The SEC’s Division of Enforcement (the Division) recently announced the Share Class Selection Disclosure (SCSD) Initiative, a new self-reporting initiative to encourage investment advisers to self-report undisclosed conflicts of interest stemming from their receipt, either directly or through affiliates, of 12b-1 fees and potential securities law violations relating to mutual fund share class selection. This new initiative further demonstrates that conflicts of interest relating to adviser compensation and share class selection will be a key Division enforcement priority this year. The Division’s goal in announcing the SCSD Initiative is to create efficiencies and to free up Division resources, which it believes will further its proactive enforcement efforts against investment advisers who fail to make necessary disclosures or to self-report what it has characterized as compensatory conflicts.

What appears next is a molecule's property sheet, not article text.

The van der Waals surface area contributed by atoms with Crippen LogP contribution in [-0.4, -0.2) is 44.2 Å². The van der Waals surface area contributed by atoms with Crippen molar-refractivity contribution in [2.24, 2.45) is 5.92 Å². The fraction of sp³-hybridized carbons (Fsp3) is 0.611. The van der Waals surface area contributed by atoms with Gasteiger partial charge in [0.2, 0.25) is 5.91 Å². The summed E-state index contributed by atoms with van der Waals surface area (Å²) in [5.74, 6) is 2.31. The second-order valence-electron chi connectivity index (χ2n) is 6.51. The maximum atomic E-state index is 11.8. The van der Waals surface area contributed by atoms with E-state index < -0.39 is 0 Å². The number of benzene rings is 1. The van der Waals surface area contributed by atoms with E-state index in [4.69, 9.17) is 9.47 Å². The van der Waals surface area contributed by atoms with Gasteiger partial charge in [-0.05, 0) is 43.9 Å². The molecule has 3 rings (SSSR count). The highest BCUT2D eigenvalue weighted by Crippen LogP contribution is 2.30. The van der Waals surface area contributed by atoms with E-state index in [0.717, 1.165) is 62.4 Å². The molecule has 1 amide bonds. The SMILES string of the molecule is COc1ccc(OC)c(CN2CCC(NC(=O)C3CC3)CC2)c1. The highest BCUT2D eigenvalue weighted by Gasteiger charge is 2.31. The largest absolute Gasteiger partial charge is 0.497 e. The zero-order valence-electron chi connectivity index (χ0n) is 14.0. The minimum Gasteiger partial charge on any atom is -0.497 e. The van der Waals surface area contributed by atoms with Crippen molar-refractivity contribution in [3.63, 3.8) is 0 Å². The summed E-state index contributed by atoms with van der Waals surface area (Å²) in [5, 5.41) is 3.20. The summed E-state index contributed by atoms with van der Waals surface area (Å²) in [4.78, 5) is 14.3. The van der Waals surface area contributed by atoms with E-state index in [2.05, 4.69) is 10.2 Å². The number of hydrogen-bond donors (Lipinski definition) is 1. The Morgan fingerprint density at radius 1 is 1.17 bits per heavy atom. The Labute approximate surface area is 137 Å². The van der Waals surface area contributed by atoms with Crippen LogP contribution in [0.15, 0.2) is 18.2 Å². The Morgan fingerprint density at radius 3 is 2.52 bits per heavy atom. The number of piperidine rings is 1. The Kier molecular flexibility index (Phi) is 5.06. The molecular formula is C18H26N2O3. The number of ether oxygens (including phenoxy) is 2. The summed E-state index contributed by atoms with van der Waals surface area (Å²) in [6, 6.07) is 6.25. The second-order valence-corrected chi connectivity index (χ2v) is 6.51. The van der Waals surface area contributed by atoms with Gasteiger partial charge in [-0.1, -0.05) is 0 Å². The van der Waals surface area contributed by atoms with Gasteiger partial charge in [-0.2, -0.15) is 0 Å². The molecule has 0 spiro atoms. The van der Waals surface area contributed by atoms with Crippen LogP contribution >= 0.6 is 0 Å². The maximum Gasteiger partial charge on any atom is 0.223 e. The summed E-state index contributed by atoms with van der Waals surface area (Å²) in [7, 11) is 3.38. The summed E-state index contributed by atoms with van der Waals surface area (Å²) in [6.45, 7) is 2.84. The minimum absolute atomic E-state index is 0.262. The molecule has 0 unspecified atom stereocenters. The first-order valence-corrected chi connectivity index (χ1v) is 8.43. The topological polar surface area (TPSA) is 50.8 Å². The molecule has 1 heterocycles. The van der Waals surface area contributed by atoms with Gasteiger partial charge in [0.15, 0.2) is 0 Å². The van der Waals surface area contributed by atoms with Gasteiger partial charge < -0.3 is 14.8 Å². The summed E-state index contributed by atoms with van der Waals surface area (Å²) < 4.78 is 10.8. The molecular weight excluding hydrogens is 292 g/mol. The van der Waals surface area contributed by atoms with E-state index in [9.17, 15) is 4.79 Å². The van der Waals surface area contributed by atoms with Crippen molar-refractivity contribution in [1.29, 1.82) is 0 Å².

The stated benefits of self-reporting, which must occur by June 12, 2018, are standardized, favorable settlement terms from the SEC, most notably including a Division recommendation against the imposition of a civil penalty. This requires, however, that an adviser admit an illegal conflict, accept a censure and disgorge all 12b-1 fees collected. The Division has also noted that it will seek to identify conflicted advisers who do not self-report through the examination program administered by the SEC’s Office of Compliance Inspections and Examinations, and that, in addition to a censure and disgorgement, civil penalties and other potential sanctions will be in play at that time.
As a result, investment advisers that receive 12b-1 compensation should carefully consider the risks and benefits of participation in the SCSD Initiative. Alston & Bird’s investment management and SEC enforcement teams are standing by to assist.